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Gold prices surge near $1,000-an-ounce mark

Some analysts say gold may be benefiting not just from concern about the dollar's outlook but also from investor jitters about the future value of all paper currencies.

September 04, 2009|Tom Petruno

The price of gold surged for a second day Thursday, just falling short of the $1,000-an-ounce mark.

Near-term futures in New York rallied $19.20, or 2%, to $995.80 an ounce after gaining $21.90 on Wednesday.

In the last two years gold typically has attracted heavy interest when the dollar has slumped or when the stock market has tanked, although the metal dived with virtually all other assets in last fall's global meltdown.

On Thursday, however, stocks rallied modestly and the dollar was little changed against other major currencies.

So, why a big gold rally now, after the metal's price has mostly treaded water since mid-August?

Matt Zeman, a metals trader at LaSalle Futures Group in Chicago, says one story making the rounds is that gold buyers are expecting a big downdraft in the dollar soon, which conceivably could happen if faith in an economic recovery evaporates.

"There are a lot of big bets being made on the dollar getting weaker," Zeman said. Gold is the dollar's archrival, competing against the greenback as a store of value.

It may not be pure coincidence that gold was flying just before the August employment report, which is due from the Labor Department today. Economists expect a net loss of about 230,000 jobs for the month. A much bigger number could stoke new worries about the economy.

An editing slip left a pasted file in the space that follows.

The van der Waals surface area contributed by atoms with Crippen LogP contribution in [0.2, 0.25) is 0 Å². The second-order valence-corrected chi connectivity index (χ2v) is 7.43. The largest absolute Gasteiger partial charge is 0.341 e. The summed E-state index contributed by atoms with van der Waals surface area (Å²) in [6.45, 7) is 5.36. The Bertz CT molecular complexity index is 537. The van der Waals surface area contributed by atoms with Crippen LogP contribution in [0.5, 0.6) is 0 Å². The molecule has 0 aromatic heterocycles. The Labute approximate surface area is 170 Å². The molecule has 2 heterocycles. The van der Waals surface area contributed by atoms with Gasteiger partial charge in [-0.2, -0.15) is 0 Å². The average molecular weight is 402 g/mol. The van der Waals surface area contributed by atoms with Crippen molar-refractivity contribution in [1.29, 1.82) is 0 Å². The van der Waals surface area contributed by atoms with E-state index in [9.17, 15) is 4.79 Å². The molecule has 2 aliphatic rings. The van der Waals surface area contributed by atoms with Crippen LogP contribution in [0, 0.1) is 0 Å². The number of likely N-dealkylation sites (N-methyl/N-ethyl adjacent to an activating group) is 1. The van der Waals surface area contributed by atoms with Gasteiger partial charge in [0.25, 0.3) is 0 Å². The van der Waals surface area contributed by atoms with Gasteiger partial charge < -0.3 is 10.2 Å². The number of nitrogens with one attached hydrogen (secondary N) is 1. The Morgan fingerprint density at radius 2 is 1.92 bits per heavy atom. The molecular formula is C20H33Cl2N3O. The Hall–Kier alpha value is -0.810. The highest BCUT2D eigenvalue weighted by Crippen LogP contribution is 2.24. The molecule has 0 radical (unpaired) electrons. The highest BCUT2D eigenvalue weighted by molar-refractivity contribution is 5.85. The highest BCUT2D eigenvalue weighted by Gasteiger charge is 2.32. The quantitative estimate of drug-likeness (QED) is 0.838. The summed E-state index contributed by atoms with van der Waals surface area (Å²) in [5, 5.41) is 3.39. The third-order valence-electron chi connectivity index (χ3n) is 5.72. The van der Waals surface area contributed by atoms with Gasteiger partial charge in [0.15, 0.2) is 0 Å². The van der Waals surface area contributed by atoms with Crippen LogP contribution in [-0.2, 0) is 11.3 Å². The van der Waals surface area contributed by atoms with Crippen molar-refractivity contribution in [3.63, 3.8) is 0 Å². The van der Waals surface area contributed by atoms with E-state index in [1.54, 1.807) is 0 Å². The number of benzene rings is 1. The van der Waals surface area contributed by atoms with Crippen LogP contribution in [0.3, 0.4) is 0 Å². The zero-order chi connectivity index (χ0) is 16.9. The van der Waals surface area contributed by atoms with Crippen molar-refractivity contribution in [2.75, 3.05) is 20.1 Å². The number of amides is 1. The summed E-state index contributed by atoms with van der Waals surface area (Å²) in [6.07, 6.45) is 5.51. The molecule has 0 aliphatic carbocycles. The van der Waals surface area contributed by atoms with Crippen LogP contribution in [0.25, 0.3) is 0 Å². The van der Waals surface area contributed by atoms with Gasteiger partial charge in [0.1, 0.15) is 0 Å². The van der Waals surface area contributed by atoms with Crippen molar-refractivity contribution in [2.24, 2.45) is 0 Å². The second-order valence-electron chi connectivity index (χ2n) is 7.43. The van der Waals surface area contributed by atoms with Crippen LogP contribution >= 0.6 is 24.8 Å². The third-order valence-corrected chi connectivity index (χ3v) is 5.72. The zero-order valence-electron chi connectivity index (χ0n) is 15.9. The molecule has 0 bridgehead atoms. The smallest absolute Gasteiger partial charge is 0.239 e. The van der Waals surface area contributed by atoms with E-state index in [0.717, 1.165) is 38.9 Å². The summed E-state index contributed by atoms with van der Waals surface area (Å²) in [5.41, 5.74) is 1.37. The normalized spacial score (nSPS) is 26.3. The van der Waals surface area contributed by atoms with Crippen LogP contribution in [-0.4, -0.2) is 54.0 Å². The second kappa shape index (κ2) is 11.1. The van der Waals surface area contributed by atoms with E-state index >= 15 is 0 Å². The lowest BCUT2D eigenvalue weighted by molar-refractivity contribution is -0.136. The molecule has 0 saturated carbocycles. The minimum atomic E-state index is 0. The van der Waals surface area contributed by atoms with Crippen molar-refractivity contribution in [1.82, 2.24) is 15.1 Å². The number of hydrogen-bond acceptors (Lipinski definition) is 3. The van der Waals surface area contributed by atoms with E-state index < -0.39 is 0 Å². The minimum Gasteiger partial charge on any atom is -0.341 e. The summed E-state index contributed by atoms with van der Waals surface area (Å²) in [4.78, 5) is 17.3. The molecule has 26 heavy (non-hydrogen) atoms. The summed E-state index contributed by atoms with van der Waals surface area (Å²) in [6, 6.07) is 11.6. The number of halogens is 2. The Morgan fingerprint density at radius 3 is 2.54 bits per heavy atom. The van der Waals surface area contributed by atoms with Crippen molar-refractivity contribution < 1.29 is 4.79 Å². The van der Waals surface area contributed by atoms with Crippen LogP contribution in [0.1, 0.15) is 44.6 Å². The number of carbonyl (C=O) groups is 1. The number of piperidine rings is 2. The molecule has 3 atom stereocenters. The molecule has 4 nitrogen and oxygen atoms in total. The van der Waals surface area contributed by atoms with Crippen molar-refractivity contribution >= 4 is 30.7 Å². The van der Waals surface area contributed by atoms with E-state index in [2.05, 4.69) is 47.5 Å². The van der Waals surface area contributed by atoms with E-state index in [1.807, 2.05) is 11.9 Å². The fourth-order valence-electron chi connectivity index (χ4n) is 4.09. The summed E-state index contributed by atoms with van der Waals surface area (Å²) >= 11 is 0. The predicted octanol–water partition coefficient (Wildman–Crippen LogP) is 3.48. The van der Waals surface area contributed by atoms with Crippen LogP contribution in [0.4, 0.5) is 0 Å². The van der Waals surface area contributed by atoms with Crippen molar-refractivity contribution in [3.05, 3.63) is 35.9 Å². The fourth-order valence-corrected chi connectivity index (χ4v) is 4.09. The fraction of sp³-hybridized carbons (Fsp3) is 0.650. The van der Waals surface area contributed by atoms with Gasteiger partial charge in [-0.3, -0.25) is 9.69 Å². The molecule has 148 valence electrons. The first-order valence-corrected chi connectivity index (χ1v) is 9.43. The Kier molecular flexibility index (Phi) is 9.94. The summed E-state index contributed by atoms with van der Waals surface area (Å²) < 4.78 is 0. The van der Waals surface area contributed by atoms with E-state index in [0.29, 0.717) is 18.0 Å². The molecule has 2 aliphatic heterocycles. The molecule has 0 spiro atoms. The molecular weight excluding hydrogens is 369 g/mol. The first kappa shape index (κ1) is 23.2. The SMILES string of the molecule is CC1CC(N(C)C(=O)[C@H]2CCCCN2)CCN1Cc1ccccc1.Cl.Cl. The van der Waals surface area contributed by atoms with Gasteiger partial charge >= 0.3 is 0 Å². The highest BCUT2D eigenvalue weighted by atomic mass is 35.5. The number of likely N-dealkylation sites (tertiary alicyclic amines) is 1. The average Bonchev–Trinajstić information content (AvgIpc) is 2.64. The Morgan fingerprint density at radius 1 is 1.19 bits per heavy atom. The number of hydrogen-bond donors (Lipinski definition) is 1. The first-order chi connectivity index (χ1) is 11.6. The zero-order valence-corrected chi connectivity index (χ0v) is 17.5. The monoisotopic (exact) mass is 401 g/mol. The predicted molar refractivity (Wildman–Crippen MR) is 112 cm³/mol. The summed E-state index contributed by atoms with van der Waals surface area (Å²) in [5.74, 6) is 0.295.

Some analysts say gold may be benefiting not just from concern about the dollar's outlook but also from investor jitters about the future value of all paper currencies, as central banks around the planet pump massive sums of money into the financial system -- a recipe for currency debasement and inflation.

"It could be less about the dollar than that investors are fed up with all currencies," said Alan Ruskin, foreign-exchange strategist at RBS Securities in Stamford, Conn.

Or, some traders may just be trying to see whether they can push gold decisively over the $1,000 mark, which could attract a new wave of investor interest at a time when industrial and jewelry demand remains depressed because of the economy.

The $1,000 level has been a ceiling for gold since the metal first crossed it in March 2008. The price quickly fell back after that rally.

In February, gold again topped $1,000, and again quickly retreated.

"Maybe the third time is the charm," Zeman said.

Some traders aren't bothering with gold, focusing instead on silver, which Thursday zoomed 93 cents, or 6%, to $16.27 an ounce -- a new 52-week high -- in futures trading.

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tom.petruno@latimes.com

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